Frank J. Bartos, Control Engineering


Vision and Discrete Sensors March 1, 2004

Proximity sensors shine on the shop floor

Sensing the presence or absence of objects, liquid levels in clear containers, or counting cans moving down a conveyor pose everyday tasks for discrete sensors on the factory floor. Noncontact proximity sensors form one branch of discrete sensors, with capacitive, inductive, photoelectric, and ultrasonic devices in common use—each differing in the sensing method.

By Frank J. Bartos, Control Engineering
Mechatronics and Motion Control July 1, 2003

Automating Your Packaging Lines

Though it's not a new development for the large variety of packaging machines that produce myriad packaged products, automation now offers a whole new level of packaging productivity. Much of prior automation was limited to an architecture where a large mechanical line shaft, driven by a main motor, powered devices and actuators to accomplish various packaging functions.

By Frank J. Bartos, Control Engineering
Mechatronics and Motion Control December 1, 2001

Integrated, Intelligent Motors & Controls Will Be in Your Future

An emerging class of motion control products—that combines motor, drive, controller, processing intelligence, feedback device, I/O points, communication, and more in one package—defies simple naming. Some systems add all the elements to the motor, others only a few. Integrated, intelligent motor and control (I2MC) unit is the tag name used here, although some of the systems co...

By Frank J. Bartos, Control Engineering
Workforce Development August 1, 2001

Motion Simulation Cuts through System Development Uncertainty

That new prototype actuator mechanism is complete. Weeks of design work, machining intricate parts, and assembling a complex motion system are happily at an end. The innovative design checks out on paper, and in CAD. Its physical package looks sleek and compact, as well. Yet, upon testing the actuator it doesn't accelerate fast enough or deliver the required force at the end of its motion.

By Frank J. Bartos, Control Engineering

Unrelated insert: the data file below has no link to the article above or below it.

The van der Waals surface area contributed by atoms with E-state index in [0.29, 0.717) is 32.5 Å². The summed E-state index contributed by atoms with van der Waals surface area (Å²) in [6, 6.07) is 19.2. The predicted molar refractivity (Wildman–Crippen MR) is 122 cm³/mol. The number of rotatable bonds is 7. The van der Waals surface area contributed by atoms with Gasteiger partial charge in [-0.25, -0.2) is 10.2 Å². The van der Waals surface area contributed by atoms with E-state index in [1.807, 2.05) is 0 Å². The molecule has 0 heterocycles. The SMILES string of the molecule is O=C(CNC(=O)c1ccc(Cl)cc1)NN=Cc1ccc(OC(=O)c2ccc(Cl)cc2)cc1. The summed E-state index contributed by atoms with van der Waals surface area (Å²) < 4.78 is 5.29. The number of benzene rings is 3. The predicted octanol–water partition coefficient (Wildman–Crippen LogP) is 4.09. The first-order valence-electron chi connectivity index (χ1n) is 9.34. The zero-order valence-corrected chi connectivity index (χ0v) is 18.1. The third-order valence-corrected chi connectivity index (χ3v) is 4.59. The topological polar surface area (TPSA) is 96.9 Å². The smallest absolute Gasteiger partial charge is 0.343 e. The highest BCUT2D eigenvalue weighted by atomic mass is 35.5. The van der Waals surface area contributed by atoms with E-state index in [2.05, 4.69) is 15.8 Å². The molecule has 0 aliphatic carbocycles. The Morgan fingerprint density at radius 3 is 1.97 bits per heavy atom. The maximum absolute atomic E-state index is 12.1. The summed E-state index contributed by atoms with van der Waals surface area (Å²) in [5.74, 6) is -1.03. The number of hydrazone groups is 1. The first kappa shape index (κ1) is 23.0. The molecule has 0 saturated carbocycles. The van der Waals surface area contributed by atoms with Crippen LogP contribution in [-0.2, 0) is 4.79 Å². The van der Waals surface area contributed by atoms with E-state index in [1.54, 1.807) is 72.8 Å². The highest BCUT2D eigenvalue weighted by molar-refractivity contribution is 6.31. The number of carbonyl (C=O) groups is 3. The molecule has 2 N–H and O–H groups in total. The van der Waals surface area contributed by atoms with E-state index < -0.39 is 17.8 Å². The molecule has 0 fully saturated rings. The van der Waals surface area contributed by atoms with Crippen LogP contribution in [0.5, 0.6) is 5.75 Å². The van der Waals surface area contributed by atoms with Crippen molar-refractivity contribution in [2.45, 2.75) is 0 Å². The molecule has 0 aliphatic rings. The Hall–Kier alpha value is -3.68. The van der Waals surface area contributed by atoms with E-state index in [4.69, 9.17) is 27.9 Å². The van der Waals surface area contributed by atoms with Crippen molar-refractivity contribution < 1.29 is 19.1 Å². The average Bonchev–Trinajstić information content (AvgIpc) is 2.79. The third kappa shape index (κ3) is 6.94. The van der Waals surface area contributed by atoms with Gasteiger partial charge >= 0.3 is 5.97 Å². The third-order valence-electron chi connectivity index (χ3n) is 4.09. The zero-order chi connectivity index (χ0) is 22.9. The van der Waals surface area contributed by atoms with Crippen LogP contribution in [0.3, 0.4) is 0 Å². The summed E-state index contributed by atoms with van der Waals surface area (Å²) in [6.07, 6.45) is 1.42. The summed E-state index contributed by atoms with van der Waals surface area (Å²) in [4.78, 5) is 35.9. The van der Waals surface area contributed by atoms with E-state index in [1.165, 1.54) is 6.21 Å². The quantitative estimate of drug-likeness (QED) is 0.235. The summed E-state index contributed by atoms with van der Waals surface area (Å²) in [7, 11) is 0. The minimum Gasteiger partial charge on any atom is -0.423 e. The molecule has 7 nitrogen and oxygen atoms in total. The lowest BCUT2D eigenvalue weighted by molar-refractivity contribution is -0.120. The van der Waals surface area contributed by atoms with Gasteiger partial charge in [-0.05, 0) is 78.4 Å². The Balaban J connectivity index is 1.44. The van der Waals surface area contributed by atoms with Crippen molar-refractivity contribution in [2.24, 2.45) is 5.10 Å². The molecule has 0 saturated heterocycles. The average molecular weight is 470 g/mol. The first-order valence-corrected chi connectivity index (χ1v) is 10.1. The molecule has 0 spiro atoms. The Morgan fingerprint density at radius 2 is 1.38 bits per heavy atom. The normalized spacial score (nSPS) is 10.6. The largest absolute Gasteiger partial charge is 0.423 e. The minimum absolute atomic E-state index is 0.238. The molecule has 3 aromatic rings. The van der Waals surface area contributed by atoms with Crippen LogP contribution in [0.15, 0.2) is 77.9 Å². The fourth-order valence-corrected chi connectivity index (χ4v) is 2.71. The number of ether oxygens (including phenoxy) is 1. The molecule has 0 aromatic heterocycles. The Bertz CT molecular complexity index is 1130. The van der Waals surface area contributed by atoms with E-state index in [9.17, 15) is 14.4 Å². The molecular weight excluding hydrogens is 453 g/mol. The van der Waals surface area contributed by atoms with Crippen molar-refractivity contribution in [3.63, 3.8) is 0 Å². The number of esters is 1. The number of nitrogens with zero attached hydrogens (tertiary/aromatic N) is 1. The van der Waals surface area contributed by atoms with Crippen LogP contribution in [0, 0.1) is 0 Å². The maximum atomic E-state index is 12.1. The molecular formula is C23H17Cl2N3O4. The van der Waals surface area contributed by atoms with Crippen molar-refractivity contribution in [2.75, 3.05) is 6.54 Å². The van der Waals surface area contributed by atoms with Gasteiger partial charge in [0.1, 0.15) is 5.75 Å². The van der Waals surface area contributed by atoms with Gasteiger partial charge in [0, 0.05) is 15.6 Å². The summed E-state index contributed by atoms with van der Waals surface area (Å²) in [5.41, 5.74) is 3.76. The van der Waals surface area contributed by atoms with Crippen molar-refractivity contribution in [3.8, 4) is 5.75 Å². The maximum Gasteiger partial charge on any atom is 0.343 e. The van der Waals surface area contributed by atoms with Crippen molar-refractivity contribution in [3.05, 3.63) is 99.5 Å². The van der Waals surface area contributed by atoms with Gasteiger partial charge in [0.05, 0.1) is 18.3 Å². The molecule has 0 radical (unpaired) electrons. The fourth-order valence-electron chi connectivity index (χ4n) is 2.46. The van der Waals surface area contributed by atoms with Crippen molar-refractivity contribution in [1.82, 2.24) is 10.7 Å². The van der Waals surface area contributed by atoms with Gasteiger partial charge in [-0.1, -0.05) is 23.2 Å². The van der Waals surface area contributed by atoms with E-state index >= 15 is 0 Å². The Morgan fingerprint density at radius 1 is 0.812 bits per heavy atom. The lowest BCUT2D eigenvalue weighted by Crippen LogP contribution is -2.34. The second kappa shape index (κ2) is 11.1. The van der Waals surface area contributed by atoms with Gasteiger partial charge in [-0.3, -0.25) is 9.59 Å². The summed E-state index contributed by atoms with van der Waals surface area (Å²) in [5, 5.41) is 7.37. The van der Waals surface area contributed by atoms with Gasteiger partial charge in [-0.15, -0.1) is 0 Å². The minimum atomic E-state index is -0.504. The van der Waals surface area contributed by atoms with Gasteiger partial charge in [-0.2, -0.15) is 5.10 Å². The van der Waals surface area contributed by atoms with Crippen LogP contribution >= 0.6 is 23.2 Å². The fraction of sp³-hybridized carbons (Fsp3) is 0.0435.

Mechatronics and Motion Control August 1, 2001

Motion System Simulation Pays Off in Many Ways

Online Extra to August 2001 Control Engineering article on 'Motion Simulation.'

By Frank J. Bartos, Control Engineering
Mechatronics and Motion Control May 1, 2001

Efficient Motors Can Ease Energy Crunch

KEY WORDS Motors, drives, & motion control AC variable-speed drives AC induction motors Energy-efficiency Just glance at some recent headlines about energy costs and power shortages. Never has it been more timely to implement prudent use—not repressive use—of electric energy. Electric motors in general, and industry's "workhorse" ac induction motors in particular, represent g...

By Frank J. Bartos, Control Engineering
Motors and Drives May 1, 2001

Energy-efficient motors may now get respect

M aking electric motors more efficient has never had greater incentive than today. Recent realities of energy costs and supply problems underline the need to act. Electric motors consume over 60% of all electricity used by U.S. industry.

By Frank J. Bartos, Control Engineering
Energy, Power December 1, 2000

Combination Motors and Drives Move to Make their Mark

E lectric motors and their control electronics were not created as equals. So it's not a coincidence that until recently they operated in separate locations, connected by often lengthy and costly wiring for power, control, and communication. Electronic controls generally reside in safer, cooler, and more centralized enclosures, while motors face more severe conditions of temperature, humidity, vibration, dust, washdown cleaning, and more, found in the industrial world. In the last decade, however, the two technologies converged and time became 'right' to unify a range of motors and drives.

By Frank J. Bartos, Control Engineering
Mechatronics and Motion Control September 1, 2000

`Soft Motion’ Follows Nontraditional Paths

M otion control finds itself, increasingly, an intimate part of the overall machine or process control system. As such, motion control is often associated with PC-based control that relies heavily on software functions. Soft motion is an emerging subset of PC-based control-similar to the development of soft logic-where motion control functions execute in software, entirely on the CPU of the industrial personal computer. Soft motion is characterized by the absence of proprietary hardware or motion control boards.

By Frank J. Bartos, Control Engineering
Mechatronics and Motion Control July 1, 2000

Rotary encoders provide variety

T he most common feedback device used in motion control systems is the rotary optical encoder. Comments in this 'extra section' pertain to that encoder type. Typical encoder applications encompass machine tools, web handling equipment, robotic and vision systems, packaging machines, conveyors, gantry cranes, storage and retrieval systems, etc. As mentioned in the main article, a standard way of increasing an incremental encoder's resolution is to count the leading and trailing edges of the quadrature signals generated.

By Frank J. Bartos, Control Engineering
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